Sri Lanka has been described by some as "India lite". Similar to its northern neighbor, locals are open and inviting, there's a strong love of curries, and many lush, tropical jungles to explore. At the same time, Sri Lanka retains a very laid-back island vibe and has a history and identity that's uniquely its own.

Since the nation re-opened its doors to tourism in 2010, several opportunities for high school abroad programs in Sri Lanka have also popped up (though, they are still few in number). These programs focus on immersing high schoolers in everyday Sri Lankan life and teaching students about Sri Lanka's culture, history, or wildlife. It's a fascinating country to explore, and currently is at a unique point in its history. Go, spend part of your high school years exploring Sri Lanka.

Sri Lanka is great for students who love wildlife, want to volunteer with elephants, or have an interest in South Asian culture and history.


On one of the few high school study abroad programs offered in Sri Lanka, students will have the opportunity to focus on medicine, Sri Lankan culture and history, and / or development. Some programs also involve a volunteer component or travel to nearby countries.


Volunteer programs are more flexible for high school students in Sri Lanka and will generally have a focus on education, community development, conservation work (particularly with elephants), or healthcare.

Summer Programs

Both volunteer and study abroad programs for high schoolers are offered during the summer months in Sri Lanka.


Most high school students won't be in Sri Lanka for more than 30 days and, as such, can enter on a tourist visa (American, Canadian, and EU citizens at least). You can receive one on arrival, but we'd recommend applying and paying for your visa in advance. Learn more at the Immigration Services of Sri Lanka.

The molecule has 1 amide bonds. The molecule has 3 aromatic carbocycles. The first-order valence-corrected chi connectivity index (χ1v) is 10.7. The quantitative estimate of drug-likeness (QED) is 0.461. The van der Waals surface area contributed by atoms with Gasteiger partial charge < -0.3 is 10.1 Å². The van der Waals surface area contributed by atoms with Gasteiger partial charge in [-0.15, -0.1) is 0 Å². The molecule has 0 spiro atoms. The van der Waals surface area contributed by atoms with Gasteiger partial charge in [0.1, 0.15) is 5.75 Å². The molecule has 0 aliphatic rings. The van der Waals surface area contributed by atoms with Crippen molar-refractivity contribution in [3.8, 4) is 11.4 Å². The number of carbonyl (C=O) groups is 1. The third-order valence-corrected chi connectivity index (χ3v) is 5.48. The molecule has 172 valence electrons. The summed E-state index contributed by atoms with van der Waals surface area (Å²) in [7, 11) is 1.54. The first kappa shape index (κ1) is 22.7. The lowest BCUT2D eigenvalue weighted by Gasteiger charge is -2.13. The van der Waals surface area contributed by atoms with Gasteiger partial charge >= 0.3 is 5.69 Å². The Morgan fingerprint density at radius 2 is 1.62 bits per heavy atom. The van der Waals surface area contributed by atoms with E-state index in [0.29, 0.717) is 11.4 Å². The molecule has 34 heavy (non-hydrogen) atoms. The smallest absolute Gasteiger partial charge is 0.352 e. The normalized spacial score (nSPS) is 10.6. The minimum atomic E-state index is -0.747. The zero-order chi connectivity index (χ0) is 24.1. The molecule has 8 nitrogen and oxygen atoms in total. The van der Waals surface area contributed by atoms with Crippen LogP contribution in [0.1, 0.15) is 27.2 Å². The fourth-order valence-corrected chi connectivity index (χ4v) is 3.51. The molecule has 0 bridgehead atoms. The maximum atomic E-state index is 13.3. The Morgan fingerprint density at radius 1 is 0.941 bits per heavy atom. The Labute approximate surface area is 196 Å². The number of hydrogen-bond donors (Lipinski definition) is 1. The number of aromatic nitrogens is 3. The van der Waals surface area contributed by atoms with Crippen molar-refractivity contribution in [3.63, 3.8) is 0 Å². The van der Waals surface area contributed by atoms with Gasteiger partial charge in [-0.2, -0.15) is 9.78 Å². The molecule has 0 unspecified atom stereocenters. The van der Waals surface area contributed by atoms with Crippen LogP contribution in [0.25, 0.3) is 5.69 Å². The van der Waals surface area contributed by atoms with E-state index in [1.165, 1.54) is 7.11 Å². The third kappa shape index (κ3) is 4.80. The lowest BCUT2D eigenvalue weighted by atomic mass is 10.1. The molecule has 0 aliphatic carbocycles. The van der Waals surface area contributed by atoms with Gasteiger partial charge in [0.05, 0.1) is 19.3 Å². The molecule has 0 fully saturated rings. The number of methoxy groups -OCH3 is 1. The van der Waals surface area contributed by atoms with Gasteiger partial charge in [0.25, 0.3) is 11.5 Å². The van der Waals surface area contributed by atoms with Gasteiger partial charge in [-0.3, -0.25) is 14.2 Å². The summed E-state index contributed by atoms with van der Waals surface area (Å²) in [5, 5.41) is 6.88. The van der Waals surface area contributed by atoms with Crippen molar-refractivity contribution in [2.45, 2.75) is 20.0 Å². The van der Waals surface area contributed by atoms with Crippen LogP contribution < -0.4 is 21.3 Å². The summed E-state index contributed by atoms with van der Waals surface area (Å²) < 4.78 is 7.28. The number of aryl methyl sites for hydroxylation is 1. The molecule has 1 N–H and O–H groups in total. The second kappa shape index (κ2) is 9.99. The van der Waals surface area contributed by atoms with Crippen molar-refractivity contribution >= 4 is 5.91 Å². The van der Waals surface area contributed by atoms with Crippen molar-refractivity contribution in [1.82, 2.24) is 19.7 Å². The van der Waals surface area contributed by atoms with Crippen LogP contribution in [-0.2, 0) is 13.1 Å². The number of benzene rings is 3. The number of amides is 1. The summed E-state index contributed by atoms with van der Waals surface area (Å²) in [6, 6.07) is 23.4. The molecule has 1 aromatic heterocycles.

Packing Tips

The dry season in Sri Lanka is from December through March, and the rainy season in the west and north west is from May until December and in the east coast and northern region from October to February. Throughout the year, Sri Lanka has hot, tropical weather. Be sure to pack:

  • A flashlight (in case of power outages)
  • Breathable sneakers / trail runners for hiking
  • Lightweight clothing
  • Bug spray
  • Sunscreen
  • First aid kit
  • A quick dry towel
Popular Cities

The capital is Colombo and is Sri Lanka’s largest city. It’s rich with art and culture, and students will find many activities and, though most travelers only pass through, is a great place to visit markets and try any Sri Lankan food you haven't been able to find elsewhere.

The second largest city in Sri Lanka is Kandy. It's only a few hours by train away from Colombo and a popular spot for travelers, volunteers, and students. Kandy is also a sacred Buddhist site in Sri Lanka, and is a wonderful place to learn about the religion and traditions of this country.

Negombo is a stunning beach town and another popular city in Sri Lanka, and is home to a UNESCO World Heritage Site.


Sri Lanka is very inexpensive and students can get by with a budget of $15-30 per day (less if you're in a rural area and your program fees cover your meals). A meal at a restaurant is around $2 USD and water is around $.30.


Whether students are in a shared hostel or a homestay, expect for the accommodations in Sri Lanka to be very basic. Electricity and running water should be available (though you may not have hot water or electricity 24/7) but A/C isn't common in budget accommodations. Mosquitos are a problem, especially at night, but your program / accommodation should provide you with mosquito nets.


There are no required vaccinations for Sri Lanka. However, students should still be up to date on any routine vaccinations. There's also a low risk of malaria in Sri Lanka.


Sri Lanka is considered to be a pretty safe country. However, it's best not to walk around at night (both in urban and rural areas -- each for different reasons) and to be aware of your surroundings.

Always follow your program provider's instructions when it comes to dealing with wildlife and behaving in a culturally appropriate manner.


Displaying 1 - 3 of 3